Quirk in Florida law sets up political showdown over upcoming high court appointments
‘Politicians in Robes’
Despite or perhaps because of this, the Florida Supreme Court originally sidestepped the issue. With the new petition—this time triggered by Scott’s official actions—it may not be able to do that. If it does, and the new governor can’t come to an agreement with Scott, the matter is likely headed back to court.
John Mills, who represented the League in its petition, believes if Republican candidate Ron DeSantis wins the governorship, the two men might well come to an agreement on nominees. (The governor’s office did not respond to repeated requests for comment.)
If Democrat Andrew Gillum—a progressive endorsed by Sen. Bernie Sanders—wins, neither Mills nor D’Alemberte would expect a compromise. Gillum would have to choose from the candidates put forward by the judicial nominating commission, which is full of Scott appointees. There are ways for him to change that, but they’re largely untested, and the issue could easily wind up back in court.
Over the summer, Mills believed Scott wouldn’t make the appointments, as that would directly contradict the position his attorneys took in court. By October, he’d changed his mind.
“I think we are now forced to assume that Gov. Scott will purport to make the appointments before he leaves office,” says Mills, of the Mills Firm in Tallahassee.
Mills believes the law is pretty clear that the new governor makes the appointments; the Florida Supreme Court held unanimously in 2006 that a vacancy doesn’t normally exist until the retiring justice’s term ends. The high court may rule that way again on the current petition.
Potentially more interesting is what happens if the Florida Supreme Court gets the case after Jan. 7. The court would be missing three justices and therefore wouldn’t have a quorum. In the absence of new appointments everyone agrees are valid, Mills says the chief justice could ask the retiring justices to stay on as senior justices, or bring on judges from the appeals courts. But even with a full court, it’s possible that someone will move to disqualify the remaining justices—who, after all, would essentially be choosing their own colleagues.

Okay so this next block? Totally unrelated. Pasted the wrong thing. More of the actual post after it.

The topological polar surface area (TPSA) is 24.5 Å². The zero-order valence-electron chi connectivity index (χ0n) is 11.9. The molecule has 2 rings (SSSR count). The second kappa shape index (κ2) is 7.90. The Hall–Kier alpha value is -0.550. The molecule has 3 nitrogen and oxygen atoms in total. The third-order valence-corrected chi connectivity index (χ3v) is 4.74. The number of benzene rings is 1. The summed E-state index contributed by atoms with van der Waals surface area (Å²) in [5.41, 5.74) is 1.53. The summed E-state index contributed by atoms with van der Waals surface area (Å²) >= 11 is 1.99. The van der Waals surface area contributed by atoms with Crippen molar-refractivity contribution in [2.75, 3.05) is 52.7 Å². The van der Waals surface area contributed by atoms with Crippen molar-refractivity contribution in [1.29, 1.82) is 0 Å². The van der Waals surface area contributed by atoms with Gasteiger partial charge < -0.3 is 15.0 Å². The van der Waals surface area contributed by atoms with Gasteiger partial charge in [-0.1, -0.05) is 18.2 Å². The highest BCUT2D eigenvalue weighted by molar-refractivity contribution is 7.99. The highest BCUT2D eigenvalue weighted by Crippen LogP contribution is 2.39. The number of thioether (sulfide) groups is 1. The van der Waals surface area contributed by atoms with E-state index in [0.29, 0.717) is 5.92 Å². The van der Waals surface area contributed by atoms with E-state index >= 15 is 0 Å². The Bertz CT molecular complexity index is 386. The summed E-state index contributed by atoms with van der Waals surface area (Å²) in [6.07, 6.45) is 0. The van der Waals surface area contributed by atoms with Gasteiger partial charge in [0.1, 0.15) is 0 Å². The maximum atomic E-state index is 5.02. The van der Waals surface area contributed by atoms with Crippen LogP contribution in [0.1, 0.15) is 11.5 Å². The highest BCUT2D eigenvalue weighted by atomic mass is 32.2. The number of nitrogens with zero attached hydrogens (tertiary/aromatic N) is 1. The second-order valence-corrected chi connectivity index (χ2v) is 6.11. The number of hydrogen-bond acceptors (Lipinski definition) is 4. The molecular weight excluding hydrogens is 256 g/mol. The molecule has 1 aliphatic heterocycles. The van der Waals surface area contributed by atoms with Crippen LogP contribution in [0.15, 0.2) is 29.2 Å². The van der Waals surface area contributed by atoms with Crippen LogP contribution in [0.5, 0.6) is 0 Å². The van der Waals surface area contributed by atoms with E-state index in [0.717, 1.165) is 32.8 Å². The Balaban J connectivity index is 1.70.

“Would all seven of them have to recuse?” Mills asks. “If there’s any litigation over it, it’s going to be terrible.”
This sort of thing, Keith says, is why hyperpoliticization isn’t good for the courts. Though he thinks some amount of political input is inevitable and even appropriate, he says politicization can destroy public confidence in court decisions. If the public sees judges as “just another group of politicians in robes,” as he puts it, people may not trust court decisions—and state officials may feel freer to ignore them.
For another, Keith says there’s research showing that judges change their behavior during election or reappointment years. Presumably, they’re worried that light sentences or unpopular decisions could be used to unseat them.
That’s not hypothetical. In 2010, voters declined to retain three Iowa Supreme Court justices who had been targeted because of their votes to legalize same-sex marriage. In 2016, four Kansas Supreme Court justices retained their seats after an effort by conservative groups to unseat them, largely based on their votes to overturn high-profile death sentences.
And that creates the wrong incentives, Keith says. “Judges need to be comfortable deciding cases based on the law and the facts, not based on how far away an election is.”